Sunday March 24, 2019
Home Lead Story Facebook roll...

Facebook rolls Out Several Monetisation Products

Facebook said it will open up the fan subscription feature to more creators

0
//
Facebook
Facebook testing 'LOL' app to woo kids, experts wary. Pixabay

To give YouTube stiff competition, Facebook has rolled out several monetisation products for its creator community including a “Brand Collabs Manager” that lets brands search and find creators to potentially establish deals and partnerships with.

“We’ve been testing this with a limited set of partners, and will now be opening up more broadly,” Facebook said in a statement on Tuesday.

Facebook said it will open up the fan subscription feature to more creators. The fan subscriptions allows fans to support creators they love by pledging $4.99 per month in exchange for perks like exclusive content and a special badge highlighting their status as a supporter.

“We’re also launching a limited program called Facebook for Creators Launchpad to help support creators we think fans will seek out in Facebook Watch,” Fidji Simo, Facebook’s Vice President of Product and Sibyl Goldman, Director of Entertainment Partnerships, Facebook, stated in a blog post.

When Facebook launched its video-on-demand service, “Facebook Watch”, it started with shows, and while they will continue to have a prominent place in Watch, it will now bring videos from Pages into Watch as well, helping creators connemct with more fans and earning higher revenue.

facebook Marketing
facebook Marketing, Pixabay

As part of the new updates, Facebook also announced new tools to make videos more interactive. It announced a set of new tools — polling for Live and on-demand video and gamification for Live — that are aimed at giving creators the power to create fun, unique, and interactive content for their fans.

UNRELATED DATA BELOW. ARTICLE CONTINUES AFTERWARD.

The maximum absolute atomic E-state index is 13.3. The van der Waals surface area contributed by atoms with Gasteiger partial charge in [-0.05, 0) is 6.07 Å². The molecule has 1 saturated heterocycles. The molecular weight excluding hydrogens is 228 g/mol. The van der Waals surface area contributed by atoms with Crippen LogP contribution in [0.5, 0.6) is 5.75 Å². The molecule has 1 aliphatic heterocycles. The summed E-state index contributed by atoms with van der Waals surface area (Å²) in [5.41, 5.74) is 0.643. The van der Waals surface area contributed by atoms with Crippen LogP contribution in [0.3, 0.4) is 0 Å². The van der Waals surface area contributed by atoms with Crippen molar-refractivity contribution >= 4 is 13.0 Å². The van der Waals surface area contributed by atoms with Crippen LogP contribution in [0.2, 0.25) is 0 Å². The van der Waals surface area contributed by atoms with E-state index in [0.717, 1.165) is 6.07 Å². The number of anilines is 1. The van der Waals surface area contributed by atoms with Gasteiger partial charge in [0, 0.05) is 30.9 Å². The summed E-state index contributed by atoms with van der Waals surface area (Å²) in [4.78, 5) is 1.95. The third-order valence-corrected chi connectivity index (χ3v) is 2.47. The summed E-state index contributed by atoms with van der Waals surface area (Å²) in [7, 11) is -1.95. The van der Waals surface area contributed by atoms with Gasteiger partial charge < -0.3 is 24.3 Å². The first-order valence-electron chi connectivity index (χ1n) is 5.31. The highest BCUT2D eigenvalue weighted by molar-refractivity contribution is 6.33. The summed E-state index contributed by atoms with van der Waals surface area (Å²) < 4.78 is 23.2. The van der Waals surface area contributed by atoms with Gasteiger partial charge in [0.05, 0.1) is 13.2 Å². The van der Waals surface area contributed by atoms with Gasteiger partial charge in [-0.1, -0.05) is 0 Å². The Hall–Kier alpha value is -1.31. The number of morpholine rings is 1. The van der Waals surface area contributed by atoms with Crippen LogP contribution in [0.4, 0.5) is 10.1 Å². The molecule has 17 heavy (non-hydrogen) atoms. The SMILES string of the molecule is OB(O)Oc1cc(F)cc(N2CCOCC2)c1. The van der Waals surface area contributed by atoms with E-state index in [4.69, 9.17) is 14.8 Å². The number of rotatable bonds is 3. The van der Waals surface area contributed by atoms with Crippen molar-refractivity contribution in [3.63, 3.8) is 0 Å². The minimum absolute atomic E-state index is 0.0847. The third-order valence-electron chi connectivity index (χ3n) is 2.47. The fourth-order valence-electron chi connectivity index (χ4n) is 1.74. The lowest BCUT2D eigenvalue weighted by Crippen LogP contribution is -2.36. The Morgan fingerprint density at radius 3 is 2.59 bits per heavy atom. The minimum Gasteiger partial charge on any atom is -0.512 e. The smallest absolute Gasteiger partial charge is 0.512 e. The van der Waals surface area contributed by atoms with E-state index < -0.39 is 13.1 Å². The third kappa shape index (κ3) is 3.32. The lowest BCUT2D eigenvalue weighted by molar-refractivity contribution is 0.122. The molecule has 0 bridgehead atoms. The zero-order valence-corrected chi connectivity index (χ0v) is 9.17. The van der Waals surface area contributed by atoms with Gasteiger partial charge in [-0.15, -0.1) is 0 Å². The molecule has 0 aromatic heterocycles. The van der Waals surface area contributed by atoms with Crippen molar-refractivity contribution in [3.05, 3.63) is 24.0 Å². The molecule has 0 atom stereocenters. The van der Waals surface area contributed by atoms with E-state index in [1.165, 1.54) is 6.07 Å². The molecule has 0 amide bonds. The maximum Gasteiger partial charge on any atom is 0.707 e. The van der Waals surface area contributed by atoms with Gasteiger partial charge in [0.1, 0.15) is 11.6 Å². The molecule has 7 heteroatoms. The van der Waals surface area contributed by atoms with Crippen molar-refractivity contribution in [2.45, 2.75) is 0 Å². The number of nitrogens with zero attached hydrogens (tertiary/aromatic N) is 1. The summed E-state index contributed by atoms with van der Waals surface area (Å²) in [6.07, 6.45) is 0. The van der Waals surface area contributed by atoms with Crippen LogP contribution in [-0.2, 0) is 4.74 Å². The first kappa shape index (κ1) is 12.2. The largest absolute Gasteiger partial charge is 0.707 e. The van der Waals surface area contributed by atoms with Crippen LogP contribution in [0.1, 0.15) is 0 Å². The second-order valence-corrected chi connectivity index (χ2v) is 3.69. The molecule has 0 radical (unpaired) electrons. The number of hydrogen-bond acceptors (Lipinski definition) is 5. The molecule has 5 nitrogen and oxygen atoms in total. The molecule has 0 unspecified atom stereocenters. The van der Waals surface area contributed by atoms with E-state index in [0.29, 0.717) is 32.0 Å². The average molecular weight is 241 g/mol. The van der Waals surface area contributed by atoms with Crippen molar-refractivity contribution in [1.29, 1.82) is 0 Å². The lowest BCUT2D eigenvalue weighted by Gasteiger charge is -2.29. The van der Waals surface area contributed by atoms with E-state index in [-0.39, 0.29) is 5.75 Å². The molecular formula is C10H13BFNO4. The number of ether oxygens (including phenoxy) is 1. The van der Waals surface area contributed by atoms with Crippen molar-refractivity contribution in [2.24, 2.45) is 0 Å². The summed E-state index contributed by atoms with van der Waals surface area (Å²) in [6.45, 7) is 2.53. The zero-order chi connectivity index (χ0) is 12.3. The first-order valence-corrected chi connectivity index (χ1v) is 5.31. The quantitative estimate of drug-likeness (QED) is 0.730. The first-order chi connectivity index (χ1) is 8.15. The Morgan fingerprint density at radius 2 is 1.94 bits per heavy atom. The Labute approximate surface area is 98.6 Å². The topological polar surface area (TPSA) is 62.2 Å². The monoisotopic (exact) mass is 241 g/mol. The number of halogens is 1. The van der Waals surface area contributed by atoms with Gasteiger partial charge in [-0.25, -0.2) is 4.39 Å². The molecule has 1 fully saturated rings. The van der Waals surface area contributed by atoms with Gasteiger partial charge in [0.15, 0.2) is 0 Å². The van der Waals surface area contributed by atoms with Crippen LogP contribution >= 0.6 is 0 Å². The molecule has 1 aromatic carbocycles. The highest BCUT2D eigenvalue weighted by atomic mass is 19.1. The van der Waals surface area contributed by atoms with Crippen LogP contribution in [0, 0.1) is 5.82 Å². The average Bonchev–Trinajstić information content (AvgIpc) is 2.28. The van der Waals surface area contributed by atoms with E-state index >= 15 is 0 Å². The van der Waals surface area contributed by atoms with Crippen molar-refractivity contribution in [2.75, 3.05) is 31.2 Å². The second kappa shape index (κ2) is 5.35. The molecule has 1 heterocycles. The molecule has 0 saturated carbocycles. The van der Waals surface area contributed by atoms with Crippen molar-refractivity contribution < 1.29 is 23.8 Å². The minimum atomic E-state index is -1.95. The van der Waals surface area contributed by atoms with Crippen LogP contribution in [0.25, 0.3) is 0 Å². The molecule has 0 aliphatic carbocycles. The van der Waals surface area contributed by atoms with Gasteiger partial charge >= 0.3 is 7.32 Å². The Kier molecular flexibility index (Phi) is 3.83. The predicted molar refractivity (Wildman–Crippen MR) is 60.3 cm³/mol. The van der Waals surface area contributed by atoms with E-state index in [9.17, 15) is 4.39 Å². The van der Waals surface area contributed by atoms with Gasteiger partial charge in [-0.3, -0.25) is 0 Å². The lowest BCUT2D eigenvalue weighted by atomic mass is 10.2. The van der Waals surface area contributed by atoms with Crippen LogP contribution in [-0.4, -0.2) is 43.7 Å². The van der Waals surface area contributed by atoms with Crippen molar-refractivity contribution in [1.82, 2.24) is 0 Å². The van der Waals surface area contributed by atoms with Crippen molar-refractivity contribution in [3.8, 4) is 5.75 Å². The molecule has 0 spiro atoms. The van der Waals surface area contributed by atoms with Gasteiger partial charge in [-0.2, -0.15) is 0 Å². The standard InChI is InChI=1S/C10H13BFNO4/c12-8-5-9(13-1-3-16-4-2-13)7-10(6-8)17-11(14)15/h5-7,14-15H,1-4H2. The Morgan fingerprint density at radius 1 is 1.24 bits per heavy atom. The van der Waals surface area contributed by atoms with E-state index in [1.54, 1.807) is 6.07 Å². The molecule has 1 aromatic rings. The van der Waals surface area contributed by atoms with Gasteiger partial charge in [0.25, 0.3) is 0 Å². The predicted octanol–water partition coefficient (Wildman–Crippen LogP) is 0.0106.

“We want to help creators connect with their fans through videos, Live With, Facebook Stories and Watch Party,” Simo and Goldman further wrote.

Also read: Facebook Helps Couple Raise $3.4mn For Reuniting Immigrant Families

“We want to provide different ways for creators to make money on Facebook, so they can choose what makes sense for their content and community,” they added. (IANS)

Next Story

AI Couldn’t Catch NZ Attack Video Streaming: Facebook

Facebook said it was exploring how AI could help it react faster to this kind of content on a live streamed video

0
Facebook, photos
This photograph taken on May 16, 2018, shows a figurine standing in front of the logo of social network Facebook on a cracked screen of a smartphone in Paris. VOA

Facing flak for failure to block the live broadcast of the New Zealand terrorist attack last week, Facebook on Thursday said that its Artificial Intelligence (AI) tools were not “perfect” to detect the horrific video.

Vowing to improve its technology, the social networking giant, however, ruled out adding a time delay to Facebook Live, similar to the broadcast delay sometimes used by TV stations.

“There are millions of Live broadcasts daily, which means a delay would not help address the problem due to the sheer number of videos,” Guy Rosen, Facebook’s Vice President of Integrity, said in a statement.

“More importantly, given the importance of user reports, adding a delay would only further slow down videos getting reported, reviewed and first responders being alerted to provide help on the ground,” Rosen added.

Strapped with a GoPro camera to his head, the gunman broadcast graphic footage of the New Zealand shooting via Facebook Live for 17 minutes, which was later shared in millions on other social media platforms, including Twitter and YouTube.

Fifty people were killed and dozens injured in the shootings at Al Noor Mosque and the Linwood Avenue Masjid in Christchurch on March 15 after 28-year-old Australian Brenton Tarrant opened indiscriminate firings.

Facebook, data, vietnam
This photo shows a Facebook app icon on a smartphone in New York. VOA

The circulation of the video on social media platforms attracted widespread criticism from different quarters.

In a letter to CEOs of Facebook, Twitter, YouTube and Microsoft, House Homeland Security Committee Chairman Bennie Thompson asked the technology companies to brief the US Congress on March 27 regarding their response to dissemination of the video on their platforms.

Thompson also warned the technology companies that unless they do better in removing violent content, the Congress could consider policies to bar such content on social media.

Also Read- Finland Probing Nokia Phones Sending Data to China

Facebook on Thursday said it was exploring how AI could help it react faster to this kind of content on a live streamed video.

“AI has made massive progress over the years and in many areas, which has enabled us to proactively detect the vast majority of the content we remove. But it’s not perfect.

“However, this particular video did not trigger our automatic detection systems,” Rosen said, referring to the New Zealand attack video. (IANS)